With desperation comes inspiration. I remembered that some people from my parish in Auckland had done a pilgrimage in Spain a couple of years ago. Yes! Within days I was in Burgos on the Camino Francés, chosen as a starting point to land me on Maundy Thursday in Santiago de Compostela where the relics of St James are believed to be held.

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So God was looking after me after all. What a wondrous, magical thing is the Camino. Especially to do it in the way I and many others did it – alone on the walk, talking in the evening with kindred spirits. Or the opposite – both have their gifts when you’re in a watching and learning state of mind. 500 km, walking every day. With a 10 kilo pack on my back and my guitar slung over my shoulder I resembled a badly assembled dromedary. I crossed two mountain ranges, right up to the high spring snow line. Twice I walked almost 20 kilometres scarcely seeing another person. The old Roman road to Transalpine Gaul, the Via Aquitana, leading into the little village of Calzadilla des Hermanillos, leaves the vehicle roads completely and runs as a harsh, pebbly track straight across the high plains for a four-hour walk through nothing. No houses, no anything but scrub, broken forest and occasional wheat fields. And then, once or twice, the white bullet train appeared and rocketed by. I waved my stick around and leapt in the air like a madman, shouting “Praise God!” at the top of my lungs.  Pure impulse; it felt wonderful! Surely, liberation is simply the freedom to respond to impulse.

What an extraordinarily simple and beautiful thing it is to just walk every day. No wonder posties are always happy. Just drop into your rhythm, which in my case was precisely 120 steps per minute, 5 km/hr, and encounter whatever turns up, which is often nothing. Lovely, yummy, rich, meaningful nothing. Walking, thinking, praying, meditating, dictating poetry and ideas onto my phone, always walking, walking. Day after day after day. 

Distance comes to mean nothing – it’s all about time. In fact, the distance markers can be wildly unreliable. Shortly after the ´409km to Santiago´ sign I was photographed next to there was one saying 453 km! So you just walk. Unlike most, I didn’t have a guide book, just a print-out from a website which gave me a reasonable idea when I would find the next spot and whether there would be an albergué municipal, as they call the public pilgrims’ dormitories.

Of course there is so much beauty. So many remarkable sights. Like the Cruz de Ferro at the highest point of the Francés in the Léon Mountains. The +/- 9 metre pole surmounted by a simple iron cross dates back at least 1,000 years. The pile of stones at the base is maybe twenty metres long, six wide and four high, the product of a millennium, a pebble at a time. Tradition encourages pilgrims to leave a stone for some person or intention at the Cruz. I stuck a sharp little stone in a split in the pole to thank my mother for getting me there/here. (Too complicated and odd to explain.)

Going up to Cruz de Ferro was a hard climb. (But not the worst; that was to O Cebreiro in the Cordillera.) A remarkable thing: I approached the Cruz through cold mist and snow drifts, and literally as I walked away the clouds parted, the sun came out and ten minutes later I was descending through fields and the odd ruin basking in spring sunshine, the apple blossom thick on the trees and the air full of bird-song. It was exactly like the scene out of Shangri La where the travellers descended from a freezing, treacherous high pass in Tibet and found themselves in the land of perpetual spring. I came around a corner and wham! there in the distance was the full stretch of the snow-covered Cordillera. Just like that, completely unexpected. Beautiful. And then I slipped on an invisibly wet rock and smashed my guitar! The descent was wicked and falls are common.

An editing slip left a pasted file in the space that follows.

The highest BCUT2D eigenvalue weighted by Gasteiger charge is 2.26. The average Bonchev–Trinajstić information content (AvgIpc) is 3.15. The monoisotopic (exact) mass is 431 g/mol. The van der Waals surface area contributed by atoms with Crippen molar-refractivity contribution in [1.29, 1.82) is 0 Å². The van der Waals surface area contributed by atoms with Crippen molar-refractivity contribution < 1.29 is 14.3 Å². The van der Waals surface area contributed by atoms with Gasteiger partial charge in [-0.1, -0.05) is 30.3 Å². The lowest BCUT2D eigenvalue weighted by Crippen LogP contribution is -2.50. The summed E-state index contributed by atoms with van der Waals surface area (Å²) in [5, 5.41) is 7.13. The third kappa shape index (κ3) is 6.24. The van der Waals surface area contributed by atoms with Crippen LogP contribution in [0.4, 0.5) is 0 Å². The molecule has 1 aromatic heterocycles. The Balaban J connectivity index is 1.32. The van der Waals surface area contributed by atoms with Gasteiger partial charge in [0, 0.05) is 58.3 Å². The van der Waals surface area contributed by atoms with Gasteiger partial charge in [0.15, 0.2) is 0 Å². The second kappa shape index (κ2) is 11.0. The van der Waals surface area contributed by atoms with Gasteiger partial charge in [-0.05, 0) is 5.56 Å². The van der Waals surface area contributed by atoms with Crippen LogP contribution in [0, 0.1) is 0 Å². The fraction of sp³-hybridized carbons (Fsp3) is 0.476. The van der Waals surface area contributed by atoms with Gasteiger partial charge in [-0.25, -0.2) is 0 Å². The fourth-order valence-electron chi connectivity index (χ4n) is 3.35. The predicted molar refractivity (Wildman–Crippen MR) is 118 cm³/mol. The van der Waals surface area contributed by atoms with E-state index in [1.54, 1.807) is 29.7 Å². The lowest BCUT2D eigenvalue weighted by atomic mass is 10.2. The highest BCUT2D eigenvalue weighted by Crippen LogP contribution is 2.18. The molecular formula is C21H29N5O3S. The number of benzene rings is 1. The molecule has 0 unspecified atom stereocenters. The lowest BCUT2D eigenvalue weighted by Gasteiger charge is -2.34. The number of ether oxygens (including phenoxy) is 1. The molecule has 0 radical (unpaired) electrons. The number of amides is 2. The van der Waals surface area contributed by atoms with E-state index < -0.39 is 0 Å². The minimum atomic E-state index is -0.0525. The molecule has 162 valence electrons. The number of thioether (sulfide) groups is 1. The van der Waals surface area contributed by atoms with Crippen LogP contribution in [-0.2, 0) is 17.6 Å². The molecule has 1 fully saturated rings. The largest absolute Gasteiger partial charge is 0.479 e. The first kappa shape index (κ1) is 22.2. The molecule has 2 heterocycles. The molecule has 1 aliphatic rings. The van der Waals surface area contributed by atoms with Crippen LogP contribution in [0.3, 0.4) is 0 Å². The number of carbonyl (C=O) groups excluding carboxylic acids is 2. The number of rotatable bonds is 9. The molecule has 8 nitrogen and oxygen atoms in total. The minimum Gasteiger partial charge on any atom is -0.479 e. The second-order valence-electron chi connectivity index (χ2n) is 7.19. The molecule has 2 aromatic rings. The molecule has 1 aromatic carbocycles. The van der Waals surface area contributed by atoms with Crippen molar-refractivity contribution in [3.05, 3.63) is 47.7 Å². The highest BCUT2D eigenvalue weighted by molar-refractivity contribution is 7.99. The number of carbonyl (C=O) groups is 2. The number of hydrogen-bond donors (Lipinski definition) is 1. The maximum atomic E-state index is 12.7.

Up till then travelling with the guitar had been special. Almost no-one passes the first 100km of their walk with unnecessary weight, in fact there is a special postage rate to Santiago from anywhere on the Camino to accommodate the shedders. So the pilgrims really appreciated an evening with music. 

The Camino took my guitar but, typically, it returned it too, not only fixed but improved. I wrote to Camps, the manufacturers in Catalonia, with photos showing that only the table was broken and asking the cost of repair. Shocked by a two sentence reply saying it was uneconomic. For a €750 guitar! I didn’t believe them but had no idea who would affordably fix it. At English craftsman’s rates, assuming they would even be able to fix a flamenco guitar properly, it was a no go for me. But the albergué in Sarria, just over 100km out from Santiago, has walls and shelves full of woodcarvings made by the owners. Craftspeople. As I was leaving in the morning it occurred to me to ask them. Yes, there was a celebrated instrument maker just two blocks away! I checked it out as I went past. Closed. I knocked. No answer. Oh well. The urge to walk was irresistible, so off I went. Then I arrive at the albergué in Portomarin, my next stop, go to produce my credencial, the pilgrim’s passport which is stamped along the way. Not there! The one thing you do not want to lose, after your real passport, is your credencial. I call Luis and Beatriz at the Sarria albergué. Yes, they have it. Onto a bus back. The walk from the bus station takes me past the instrument maker’s workshop. Open! And yes, he will fix it, for $150, more or less. And he did. Incredibly well, and modified the bridge for more accurate tuning and a lower action into the bargain. I took a bus back to Sarria after Santiago, collected my beautiful new guitar and was treated to a performance on the xanfon, the traditional Galician hurdy-gurdy. Lust flared in my heart for the beautiful thing, made by Xerman’s own hands. Three thousand euros. Oh well…